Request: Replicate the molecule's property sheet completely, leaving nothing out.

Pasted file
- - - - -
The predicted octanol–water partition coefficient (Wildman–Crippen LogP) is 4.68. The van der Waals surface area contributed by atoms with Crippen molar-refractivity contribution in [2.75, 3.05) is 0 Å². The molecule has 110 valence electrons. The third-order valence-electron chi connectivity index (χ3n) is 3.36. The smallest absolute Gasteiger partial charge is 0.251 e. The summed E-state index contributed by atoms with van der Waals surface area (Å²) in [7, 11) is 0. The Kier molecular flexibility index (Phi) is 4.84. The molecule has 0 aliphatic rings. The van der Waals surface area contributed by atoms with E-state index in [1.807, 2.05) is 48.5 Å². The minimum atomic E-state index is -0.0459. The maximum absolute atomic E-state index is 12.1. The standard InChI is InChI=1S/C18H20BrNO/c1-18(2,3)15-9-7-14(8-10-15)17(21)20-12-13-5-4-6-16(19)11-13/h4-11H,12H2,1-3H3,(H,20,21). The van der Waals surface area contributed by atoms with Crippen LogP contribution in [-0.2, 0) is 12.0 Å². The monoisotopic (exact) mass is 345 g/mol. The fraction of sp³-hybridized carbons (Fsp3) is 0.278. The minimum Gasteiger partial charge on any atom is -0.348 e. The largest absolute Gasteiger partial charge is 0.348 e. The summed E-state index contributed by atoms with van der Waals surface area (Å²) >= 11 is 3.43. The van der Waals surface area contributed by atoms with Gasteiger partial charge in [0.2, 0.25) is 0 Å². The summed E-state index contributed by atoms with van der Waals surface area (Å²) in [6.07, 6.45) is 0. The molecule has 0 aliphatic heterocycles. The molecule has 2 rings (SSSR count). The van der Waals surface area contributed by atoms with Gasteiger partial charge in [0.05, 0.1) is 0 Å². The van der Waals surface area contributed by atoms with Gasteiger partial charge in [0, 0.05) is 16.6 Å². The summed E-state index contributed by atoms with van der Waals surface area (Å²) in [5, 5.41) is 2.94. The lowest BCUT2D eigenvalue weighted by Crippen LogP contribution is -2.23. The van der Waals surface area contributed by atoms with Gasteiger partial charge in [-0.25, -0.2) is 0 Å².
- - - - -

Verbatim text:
The predicted octanol–water partition coefficient (Wildman–Crippen LogP) is 4.68. The van der Waals surface area contributed by atoms with Crippen molar-refractivity contribution in [2.75, 3.05) is 0 Å². The molecule has 110 valence electrons. The third-order valence-electron chi connectivity index (χ3n) is 3.36. The smallest absolute Gasteiger partial charge is 0.251 e. The summed E-state index contributed by atoms with van der Waals surface area (Å²) in [7, 11) is 0. The Kier molecular flexibility index (Phi) is 4.84. The molecule has 0 aliphatic rings. The van der Waals surface area contributed by atoms with E-state index in [1.807, 2.05) is 48.5 Å². The minimum atomic E-state index is -0.0459. The maximum absolute atomic E-state index is 12.1. The standard InChI is InChI=1S/C18H20BrNO/c1-18(2,3)15-9-7-14(8-10-15)17(21)20-12-13-5-4-6-16(19)11-13/h4-11H,12H2,1-3H3,(H,20,21). The van der Waals surface area contributed by atoms with Crippen LogP contribution in [-0.2, 0) is 12.0 Å². The monoisotopic (exact) mass is 345 g/mol. The fraction of sp³-hybridized carbons (Fsp3) is 0.278. The minimum Gasteiger partial charge on any atom is -0.348 e. The largest absolute Gasteiger partial charge is 0.348 e. The summed E-state index contributed by atoms with van der Waals surface area (Å²) >= 11 is 3.43. The van der Waals surface area contributed by atoms with Gasteiger partial charge in [0.2, 0.25) is 0 Å². The summed E-state index contributed by atoms with van der Waals surface area (Å²) in [6.07, 6.45) is 0. The molecule has 0 aliphatic heterocycles. The molecule has 2 rings (SSSR count). The van der Waals surface area contributed by atoms with Gasteiger partial charge in [0.05, 0.1) is 0 Å². The van der Waals surface area contributed by atoms with Gasteiger partial charge in [0, 0.05) is 16.6 Å². The summed E-state index contributed by atoms with van der Waals surface area (Å²) in [5, 5.41) is 2.94. The lowest BCUT2D eigenvalue weighted by Crippen LogP contribution is -2.23. The van der Waals surface area contributed by atoms with Gasteiger partial charge in [-0.25, -0.2) is 0 Å².